Amidst the whispered threats of nuclear war, a speech about a man’s dream for the people of his race, and “a giant step for all mankind,” the Argentine band Los Beatniks rose to fame, and then fell just as quickly.
The 60s were a turbulent time not only for the rock band but most countries across the entire world. The political battles, that fortunately remained mainly fought with ink and microphones, dramatically rocked relationships between countries, continents and even cities; the Berlin Wall was built in 1961.
Argentina was no exception to the time of national instability. In the thick of numerous political coups and worker revolutions Los Beatniks were born, and despite having only a few minutes of fame the band helped lay the foundations for the genre that would become known as Argentine rock.
Formed in the early 1960s the band got their start in the town of Villa Gesell in the province of Buenos Aires. Los Beatniks was formed by Moris (Mauricio Birabent) on lead guitar and lead vocals, Antonio Perez Estévez on bass guitar, Javier Martínez on drums, Pajarito Zaguri on guitar and vocals, and Jorge Navarro on keyboard. They first became known by playing at the Juan Sebastián, a local bar in the small seaside town.
On the 2nd June, 1966 they recorded their first single Rebelde, “Rebel,” which is still considered today to be their most well-known song.
The upbeat rhythm of the drums along with the familiar twang of a 60s guitar rift accompanies a fairly simple and repetitive vocal line. Written in the middle of the counterculture movement, the peace and love message from the young hippy generation is obvious in the lyrics. It also has a very Beatles feel to it, no coincidence, given the popularity of the “Fab Four” in Argentina.
The song is certainly catchy and something one easily finds whistling a few hours after having listened to it.
However, the song wasn’t as catchy as the band had hoped and only 200 copies were sold. In an attempt to stay in the spotlight, which was quickly shifting to a different area, the musicians of Los Beatniks intentionally created two public scandals.
The first involved the musicians playing nude in a public fountain for a photo shoot. The photos were published the next day in the tabloid magazine Así. The then military government of Juan Carlos Onganía was not impressed and quickly censored the magazine. As a result the musicians were detained for three days.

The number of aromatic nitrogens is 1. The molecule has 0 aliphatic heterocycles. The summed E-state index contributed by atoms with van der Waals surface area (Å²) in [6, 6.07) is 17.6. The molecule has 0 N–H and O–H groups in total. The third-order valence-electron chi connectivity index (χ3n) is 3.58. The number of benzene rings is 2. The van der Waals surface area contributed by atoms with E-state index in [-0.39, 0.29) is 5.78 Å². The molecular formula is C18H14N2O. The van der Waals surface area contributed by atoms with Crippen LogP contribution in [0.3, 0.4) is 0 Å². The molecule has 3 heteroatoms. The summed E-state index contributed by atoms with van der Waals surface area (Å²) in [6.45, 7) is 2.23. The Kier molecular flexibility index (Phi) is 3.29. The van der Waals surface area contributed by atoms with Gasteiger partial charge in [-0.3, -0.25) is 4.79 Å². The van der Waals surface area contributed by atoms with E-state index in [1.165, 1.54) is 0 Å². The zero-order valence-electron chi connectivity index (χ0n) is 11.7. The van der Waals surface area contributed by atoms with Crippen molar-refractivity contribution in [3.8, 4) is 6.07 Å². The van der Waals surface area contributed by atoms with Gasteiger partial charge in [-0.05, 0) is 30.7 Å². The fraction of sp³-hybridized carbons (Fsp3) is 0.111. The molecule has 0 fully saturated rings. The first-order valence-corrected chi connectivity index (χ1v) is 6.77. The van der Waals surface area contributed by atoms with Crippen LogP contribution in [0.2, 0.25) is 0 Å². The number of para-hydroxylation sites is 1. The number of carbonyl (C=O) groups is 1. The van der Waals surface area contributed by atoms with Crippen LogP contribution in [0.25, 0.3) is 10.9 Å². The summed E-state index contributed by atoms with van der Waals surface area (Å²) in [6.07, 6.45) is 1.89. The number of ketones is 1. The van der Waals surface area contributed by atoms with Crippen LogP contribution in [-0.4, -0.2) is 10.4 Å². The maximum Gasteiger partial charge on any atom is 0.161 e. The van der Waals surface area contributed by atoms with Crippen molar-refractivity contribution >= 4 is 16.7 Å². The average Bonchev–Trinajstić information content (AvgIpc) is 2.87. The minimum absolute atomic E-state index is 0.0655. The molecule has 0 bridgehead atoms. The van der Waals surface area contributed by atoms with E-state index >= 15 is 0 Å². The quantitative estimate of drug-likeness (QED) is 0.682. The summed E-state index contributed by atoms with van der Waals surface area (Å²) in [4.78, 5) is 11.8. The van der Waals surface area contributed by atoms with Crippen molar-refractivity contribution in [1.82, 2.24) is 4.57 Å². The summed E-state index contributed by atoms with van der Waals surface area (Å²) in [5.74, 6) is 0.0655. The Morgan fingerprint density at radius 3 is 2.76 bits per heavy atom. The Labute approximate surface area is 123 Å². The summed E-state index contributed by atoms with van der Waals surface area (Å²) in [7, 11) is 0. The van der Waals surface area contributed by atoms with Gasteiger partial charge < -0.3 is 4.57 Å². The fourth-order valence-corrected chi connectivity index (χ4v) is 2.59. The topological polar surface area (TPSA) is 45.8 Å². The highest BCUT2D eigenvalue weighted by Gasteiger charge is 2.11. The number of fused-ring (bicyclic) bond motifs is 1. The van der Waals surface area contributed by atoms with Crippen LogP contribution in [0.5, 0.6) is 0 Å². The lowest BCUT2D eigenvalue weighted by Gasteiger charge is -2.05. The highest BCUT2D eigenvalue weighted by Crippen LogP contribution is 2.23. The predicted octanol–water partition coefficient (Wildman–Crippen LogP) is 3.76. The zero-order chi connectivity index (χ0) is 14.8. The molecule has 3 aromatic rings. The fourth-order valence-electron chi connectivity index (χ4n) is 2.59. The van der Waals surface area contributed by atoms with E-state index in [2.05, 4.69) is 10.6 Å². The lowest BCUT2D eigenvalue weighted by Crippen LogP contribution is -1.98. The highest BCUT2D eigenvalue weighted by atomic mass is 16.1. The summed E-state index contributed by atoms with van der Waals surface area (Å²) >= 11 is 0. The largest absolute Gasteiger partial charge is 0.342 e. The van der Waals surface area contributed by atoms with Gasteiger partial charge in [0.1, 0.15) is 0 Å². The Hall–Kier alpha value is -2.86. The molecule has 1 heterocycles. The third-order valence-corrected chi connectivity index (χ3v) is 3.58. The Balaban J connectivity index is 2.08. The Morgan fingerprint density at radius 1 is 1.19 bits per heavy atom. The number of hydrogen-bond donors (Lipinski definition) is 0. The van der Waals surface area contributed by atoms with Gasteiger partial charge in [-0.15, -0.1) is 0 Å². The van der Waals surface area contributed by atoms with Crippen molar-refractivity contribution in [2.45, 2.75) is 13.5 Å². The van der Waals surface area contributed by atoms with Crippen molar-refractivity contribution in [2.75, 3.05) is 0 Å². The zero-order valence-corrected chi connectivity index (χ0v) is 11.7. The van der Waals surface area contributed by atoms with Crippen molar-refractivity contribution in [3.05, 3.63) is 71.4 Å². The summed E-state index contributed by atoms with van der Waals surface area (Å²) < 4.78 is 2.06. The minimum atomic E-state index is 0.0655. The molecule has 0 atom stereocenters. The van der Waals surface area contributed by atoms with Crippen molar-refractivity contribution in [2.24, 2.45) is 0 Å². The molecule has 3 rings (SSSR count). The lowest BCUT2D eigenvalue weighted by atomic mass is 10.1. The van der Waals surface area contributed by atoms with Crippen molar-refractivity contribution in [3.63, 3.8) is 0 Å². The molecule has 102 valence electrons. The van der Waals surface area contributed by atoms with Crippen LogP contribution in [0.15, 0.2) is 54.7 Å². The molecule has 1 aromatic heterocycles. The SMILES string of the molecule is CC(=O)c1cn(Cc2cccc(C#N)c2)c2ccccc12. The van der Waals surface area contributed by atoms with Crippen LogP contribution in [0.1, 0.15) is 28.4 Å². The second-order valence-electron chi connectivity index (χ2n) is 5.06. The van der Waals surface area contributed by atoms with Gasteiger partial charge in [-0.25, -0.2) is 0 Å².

Despite the scandal, their sales did not increase and so they tried again. This time the band drove through town in a truck with the musicians playing “Rebelde” in the back while speakers blasted the music throughout the streets. Many people stopped to listen but afterwards the band still did not see any spikes in their profit charts.
Shortly afterwards the band broke up because of their lack of popularity. Moris, the lead guitarist and vocalist, went on to start his solo career while drummer Javier Martínez joined Alejandro Medina and Claudio Gabis to form the band Manal.
The only other song the band recorded before dislodging was No Finjas Mas, “Pretend No More.”
Although the band lasted little more than a few years their impact was profound. To this day they are considered one of the founding fathers of Argentine rock.
Argentine rock is music composed or made by Argentine bands or artists that is sung only in the Spanish language. For nearly half a century it has been a major popular genre, and it is considered part of the popular music tradition of Argentina alongside tango and folk music.
Before the national genre, rock and roll was sung predominantly in English and very closely mirrored the popular English tunes of the time. Then several garage groups started composing songs and lyrics that related to local social and musical themes. The defining quality is their uncompromising stance to sing rock only in the Spanish.
Soon an entirely new and unique to Argentina genre was born, and despite their quick rise and fall, Los Beatniks can say they were one of the first of its kind.
Genre: Rock Nacional
Most Well-Known Song: Rebelde
Best lyric: ¿Por qué el hombre quiere luchar / aproximando la guerra nuclear? / ¡Cambien las armas por el amor / y haremos un mundo mejor!
“Why does man want to fight / and bring us closer to nuclear war? / Change weapons for love / and we will make a better world!”
Best to listen to: Driving through the streets of Buenos Aires, in true Beatniks style.